“We have been pleased with the uniformity of the irrigation pattern. We are saving water and getting yields equal to hand lines,” said ranch manager Frankie Iturriria. Uniformity of water is the key in watering up seeded carrots for Grimmway, the world’s largest carrot producer. That is the reason for the unique sprinkler package on the Valmont pivot.
“The older pivots and laterals would not do the job this one will,” says Iturriria.
However, the primary reason for the new system is the rising cost of labor, according to Blinn and Iturriria.
“The cost and the availability of labor is the No. 1 reason we are using center pivots,” said Blinn. “It costs us 25 percent less in labor to get a stand with the pivot than with hand lines. There is a huge amount of labor in germinating a field of carrots with hand lines,” he says. “You literally have to have a solid set of sprinkler hand lines to germinate a seeded carrot field.”
Munk says growers in his area are also increasingly looking at labor costs. “Hand lines can be very efficient, but having to move them all the time is becoming a bigger issue.”
The new twin span Valmont system is on an organic field of carrots. “We do not have the luxury of an herbicide in organic carrots, which means we are constantly moving tractors and cultivators into the field. You have to constantly move hand lines to get equipment in a field. With a pivot, all you have to do is turn it on and move it away from where you need to do field work.”
The system is simple to operate, according to Iturriria. “I can power it up and turn it on from my office computer or my laptop. All I need to have someone do is turn on the water.”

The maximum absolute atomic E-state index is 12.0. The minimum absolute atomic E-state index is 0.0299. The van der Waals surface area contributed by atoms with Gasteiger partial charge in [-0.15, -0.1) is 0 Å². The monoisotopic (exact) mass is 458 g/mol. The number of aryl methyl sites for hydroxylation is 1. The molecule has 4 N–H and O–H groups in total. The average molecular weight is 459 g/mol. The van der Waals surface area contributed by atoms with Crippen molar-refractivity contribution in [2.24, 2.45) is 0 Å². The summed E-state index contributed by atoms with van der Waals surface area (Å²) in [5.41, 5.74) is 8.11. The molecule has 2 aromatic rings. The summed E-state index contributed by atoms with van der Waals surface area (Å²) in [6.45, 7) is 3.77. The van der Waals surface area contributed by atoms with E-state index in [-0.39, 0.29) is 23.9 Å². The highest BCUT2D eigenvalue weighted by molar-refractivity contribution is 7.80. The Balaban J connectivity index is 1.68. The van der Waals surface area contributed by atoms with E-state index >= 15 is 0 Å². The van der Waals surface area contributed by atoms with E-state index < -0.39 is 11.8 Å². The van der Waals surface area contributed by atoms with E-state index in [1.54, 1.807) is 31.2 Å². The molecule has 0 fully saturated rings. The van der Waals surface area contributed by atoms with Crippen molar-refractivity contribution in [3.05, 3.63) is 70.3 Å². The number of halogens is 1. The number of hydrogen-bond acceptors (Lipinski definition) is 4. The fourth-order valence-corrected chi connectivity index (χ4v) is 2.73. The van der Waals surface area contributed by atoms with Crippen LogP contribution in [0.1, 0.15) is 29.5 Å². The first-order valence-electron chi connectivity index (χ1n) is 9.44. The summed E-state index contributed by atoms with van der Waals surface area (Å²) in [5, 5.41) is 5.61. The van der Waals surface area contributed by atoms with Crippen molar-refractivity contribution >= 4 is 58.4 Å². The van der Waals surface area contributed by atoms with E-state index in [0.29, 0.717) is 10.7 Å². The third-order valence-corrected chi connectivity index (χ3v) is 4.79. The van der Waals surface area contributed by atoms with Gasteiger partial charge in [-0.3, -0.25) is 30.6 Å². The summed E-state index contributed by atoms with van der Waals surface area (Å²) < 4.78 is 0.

Iturriria says what he saves in labor he offsets the loss of not farming the corners. However, Grimmway is not giving up the corners. There are blueberries in three of the four corners irrigated with above ground drip lines.
Center pivots and lateral move sprinklers are a big departure visually from other irrigation systems. They invite questions from neighbors.
“Growers ask mostly about labor savings and if these systems are easy or difficult to operate,” says the Grimmway ranch manager.
Jerry Gerdes, Valmont product manager, water application, admits the system at Grimmway is a bit overkill for a lower value crop like alfalfa. “However on hilly ground or where soils are heavier and it is difficult to get water into the ground, this package at Grimmway may be an answer.”
Mucking of tower wheels getting stuck are an issue, especially in the heavy clay soils often found in Central California. The Grimmway system has three tires per tower. They can be fitted with four and even rubber tracks for flotation as well as better traction.
One of the issues with older systems was that in the heat of summer, systems could not make a rotation quick enough to meet the crop’s water needs.
With systems like the one at Grimmway, it can make a rotation in five hours. With twin spans, Gerdes says no part of the field is without water for longer than 2.5 hours. With an adequate water supply and an up front design work to match flow rates, meeting crop needs in the summer becomes a non issue.
Water pressure and flow rates can be regulated to match crop water needs. This maximizes power efficiency.
The booms installed on the system at Grimmway greatly improved uniformity, according to Blinn. “The booms create a special sprinkler package that really makes this system work,” Gerdes says.
While the labor issue is the most significant factor in the installation of these systems, there are water savings, a growing concern for producers.
“There are opportunities to save some water,” says Munk.
Gerdes says it is difficult to quantify savings across the board, but he said a 10 percent to 30 percent water savings range is not unrealistic depending on the type of irrigation system a pivot or lateral would replace.
The remote control aspects of the system improve reliability. “You can dial up a machine from home and make sure everything is running right and not have to drive 50 miles to check it. If the machine goes down, you get a call that there is a problem.”
As the evolution continues from flood/furrow irrigation to center pivots and drip, cost becomes a factor. More than one farmer has described installing a pressurized system like drip “buying the farming all over again.”
A basic seven-span pivot costs $500 to $600 per acre. A twin span installation would be looking at about double that, which is roughly equal to a less expensive drip system.
Those are big numbers to swallow in today’s uncertain economy, but as Munk says, it can be a matter of survival.